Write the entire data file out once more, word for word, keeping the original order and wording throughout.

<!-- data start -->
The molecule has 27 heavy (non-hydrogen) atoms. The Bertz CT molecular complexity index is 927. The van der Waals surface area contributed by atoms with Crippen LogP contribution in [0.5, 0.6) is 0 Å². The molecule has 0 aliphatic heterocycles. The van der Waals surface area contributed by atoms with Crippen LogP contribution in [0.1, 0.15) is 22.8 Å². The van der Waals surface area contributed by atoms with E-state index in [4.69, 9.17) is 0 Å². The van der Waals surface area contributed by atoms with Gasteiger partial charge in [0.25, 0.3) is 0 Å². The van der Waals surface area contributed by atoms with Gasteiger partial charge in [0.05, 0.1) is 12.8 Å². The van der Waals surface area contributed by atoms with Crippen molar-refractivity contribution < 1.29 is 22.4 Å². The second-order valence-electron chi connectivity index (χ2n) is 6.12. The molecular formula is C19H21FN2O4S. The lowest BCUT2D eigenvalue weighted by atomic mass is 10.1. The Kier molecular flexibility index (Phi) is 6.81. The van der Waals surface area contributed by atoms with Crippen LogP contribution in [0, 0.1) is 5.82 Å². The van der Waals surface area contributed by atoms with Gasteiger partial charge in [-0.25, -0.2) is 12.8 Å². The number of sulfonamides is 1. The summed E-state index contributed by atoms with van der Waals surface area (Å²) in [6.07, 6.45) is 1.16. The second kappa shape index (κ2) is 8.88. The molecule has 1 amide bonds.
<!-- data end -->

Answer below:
The molecule has 27 heavy (non-hydrogen) atoms. The Bertz CT molecular complexity index is 927. The van der Waals surface area contributed by atoms with Crippen LogP contribution in [0.5, 0.6) is 0 Å². The molecule has 0 aliphatic heterocycles. The van der Waals surface area contributed by atoms with Crippen LogP contribution in [0.1, 0.15) is 22.8 Å². The van der Waals surface area contributed by atoms with E-state index in [4.69, 9.17) is 0 Å². The van der Waals surface area contributed by atoms with Gasteiger partial charge in [0.25, 0.3) is 0 Å². The van der Waals surface area contributed by atoms with Gasteiger partial charge in [0.05, 0.1) is 12.8 Å². The van der Waals surface area contributed by atoms with Crippen molar-refractivity contribution < 1.29 is 22.4 Å². The second-order valence-electron chi connectivity index (χ2n) is 6.12. The molecular formula is C19H21FN2O4S. The lowest BCUT2D eigenvalue weighted by atomic mass is 10.1. The Kier molecular flexibility index (Phi) is 6.81. The van der Waals surface area contributed by atoms with Crippen LogP contribution in [0, 0.1) is 5.82 Å². The van der Waals surface area contributed by atoms with Gasteiger partial charge in [-0.25, -0.2) is 12.8 Å². The number of sulfonamides is 1. The summed E-state index contributed by atoms with van der Waals surface area (Å²) in [6.07, 6.45) is 1.16. The second kappa shape index (κ2) is 8.88. The molecule has 1 amide bonds.